• Leukotriene modifiers: Blocks symptom-causing chemicals (leukotrienes); Singulair (montelukast sodium) is approved for treating allergies
  • Mast cell stabilizers: Prevents your body from releasing histamine and are most effective when used before allergen exposure.

Home Treatment

In many cases, allergies can be managed at home using the following at-home treatments.

  • Corticosteroid creams and nasal sprays: Nasal corticosteroid sprays, such as Flonase (fluticasone), work by reducing swelling and inflammation. They are considered the best treatment for nasal allergies. OTC corticosteroid creams and ointments are also available to clear rashes and relieve itchiness.
  • Antihistamines: Antihistamines, such as Benadryl (diphenhydramine), relieve allergy symptoms by blocking the effects of histamine. They are available OTC in pills, chewable tablets, eye drops, and nose sprays.
  • Decongestants: Decongestants narrow blood vessels in the nose, reducing swollen tissue. This helps you breathe more easily. Examples include Sudafed (pseudoephedrine) and Afrin (oxymetazoline) nasal spray.

Many also find relief from allergies using nasal irrigation devices, such as neti pots and bulb syringes. These devices can effectively flush the nasal passages and filter out allergens

It's important to avoid using tap water when flushing the nose. Tap water is not considered safe to use as a nasal rinse. It isn't adequately treated or filtered and can contain bacteria and protozoa. Always use sterile or distilled water when using nasal irrigation devices.

Other home remedies for allergies include:


Your healthcare provider may recommend immunotherapy if you have allergies triggered by environmental factors, such as pollen, dust mites, bee venom, or pet dander.

Immunotherapy exposes you to a small amount of the allergen over time, allowing your immune system to become desensitized or develop a tolerance to the allergen.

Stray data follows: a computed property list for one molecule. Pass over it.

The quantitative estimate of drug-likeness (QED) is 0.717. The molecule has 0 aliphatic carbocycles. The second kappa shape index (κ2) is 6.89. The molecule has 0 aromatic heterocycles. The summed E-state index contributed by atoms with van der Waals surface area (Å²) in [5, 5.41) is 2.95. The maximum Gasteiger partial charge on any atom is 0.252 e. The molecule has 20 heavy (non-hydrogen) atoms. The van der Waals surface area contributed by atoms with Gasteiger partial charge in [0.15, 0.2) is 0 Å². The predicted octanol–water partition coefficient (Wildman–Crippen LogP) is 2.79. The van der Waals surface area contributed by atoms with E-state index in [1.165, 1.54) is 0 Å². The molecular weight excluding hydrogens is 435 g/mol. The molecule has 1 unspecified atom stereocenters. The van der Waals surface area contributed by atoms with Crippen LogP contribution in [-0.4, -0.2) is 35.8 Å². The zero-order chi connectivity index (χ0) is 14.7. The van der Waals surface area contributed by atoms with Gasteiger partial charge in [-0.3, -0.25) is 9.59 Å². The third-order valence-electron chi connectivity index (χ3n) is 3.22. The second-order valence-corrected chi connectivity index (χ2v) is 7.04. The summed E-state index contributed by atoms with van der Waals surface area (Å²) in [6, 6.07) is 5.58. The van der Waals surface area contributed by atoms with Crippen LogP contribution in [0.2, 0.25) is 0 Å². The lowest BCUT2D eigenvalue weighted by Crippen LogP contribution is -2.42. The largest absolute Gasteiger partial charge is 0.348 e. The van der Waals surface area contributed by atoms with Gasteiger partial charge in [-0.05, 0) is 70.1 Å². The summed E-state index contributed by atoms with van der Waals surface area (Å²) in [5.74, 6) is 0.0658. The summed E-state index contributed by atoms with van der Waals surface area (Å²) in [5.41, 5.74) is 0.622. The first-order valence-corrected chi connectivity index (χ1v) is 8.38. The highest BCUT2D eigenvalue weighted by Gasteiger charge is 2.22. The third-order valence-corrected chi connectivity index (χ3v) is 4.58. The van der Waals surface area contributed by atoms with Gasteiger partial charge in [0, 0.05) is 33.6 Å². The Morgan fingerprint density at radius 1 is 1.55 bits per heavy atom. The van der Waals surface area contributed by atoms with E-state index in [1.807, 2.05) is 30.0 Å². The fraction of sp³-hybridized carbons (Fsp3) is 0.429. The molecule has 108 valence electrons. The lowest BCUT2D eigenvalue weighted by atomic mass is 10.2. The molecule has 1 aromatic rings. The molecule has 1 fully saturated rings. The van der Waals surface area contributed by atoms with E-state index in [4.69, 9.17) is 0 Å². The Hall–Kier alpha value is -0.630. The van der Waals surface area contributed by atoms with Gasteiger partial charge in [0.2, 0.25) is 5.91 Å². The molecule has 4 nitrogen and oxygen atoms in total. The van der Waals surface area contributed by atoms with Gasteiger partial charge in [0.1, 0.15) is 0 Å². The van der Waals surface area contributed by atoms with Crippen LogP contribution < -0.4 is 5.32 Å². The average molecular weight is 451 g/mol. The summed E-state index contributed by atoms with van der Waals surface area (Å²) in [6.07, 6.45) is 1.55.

The two most common types of immunotherapy are allergy shots and sublingual (under the tongue) immunotherapy (SLIT).

What Is Anaphylaxis?

Anaphylaxis is a severe, sudden life-threatening allergic reaction that involves the whole body. Symptoms often occur within 30 minutes of exposure to the allergen. However, in some cases, symptoms can take more than an hour to develop.

Symptoms of anaphylaxis include:

  • Confusion
  • Difficulty breathing
  • Rapid heart rate
  • Slurred speech
  • Dizziness
  • Anxiety
  • Facial swelling
  • Heart palpitations
  • Abdominal pain or cramping
  • Nausea, vomiting, or diarrhea
  • Hives and itching

If left untreated, the condition can result in death. Anaphylaxis is treated with epinephrine (adrenaline). Epinephrine autoinjectors (EpiPens) contain a prescribed single dose of medication injected into the thigh.

How to Prevent Allergies

The best way to prevent allergies is to avoid exposure to the allergen. Depending on your allergy trigger, this may mean:

  • Taking medications as recommended by a healthcare provider or allergist
  • Avoiding certain food allergens
  • Exercising indoors during peak allergy season
  • Regularly vacuuming carpets and dusting
  • Installing high-efficiency particulate air (HEPA) air filters in your home and cleaning vents often

Living With Allergies

Coping with allergies can be stressful. However, identifying effective prevention and treatment methods can make symptoms more bearable and improve your quality of life.

In addition to working closely with your allergist and implementing the prevention and treatment strategies discussed, you may also find it helpful to join a support group to encourage you during tough times.

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Verywell Health uses only high-quality sources, including peer-reviewed studies, to support the facts within our articles. Read our editorial process to learn more about how we fact-check and keep our content accurate, reliable, and trustworthy.
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By Lindsey DeSoto, RD, LD
Lindsey Desoto is a registered dietitian with experience working with clients to improve their diet for health-related reasons. She enjoys staying up to date on the latest research and translating nutrition science into practical eating advice to help others live healthier lives.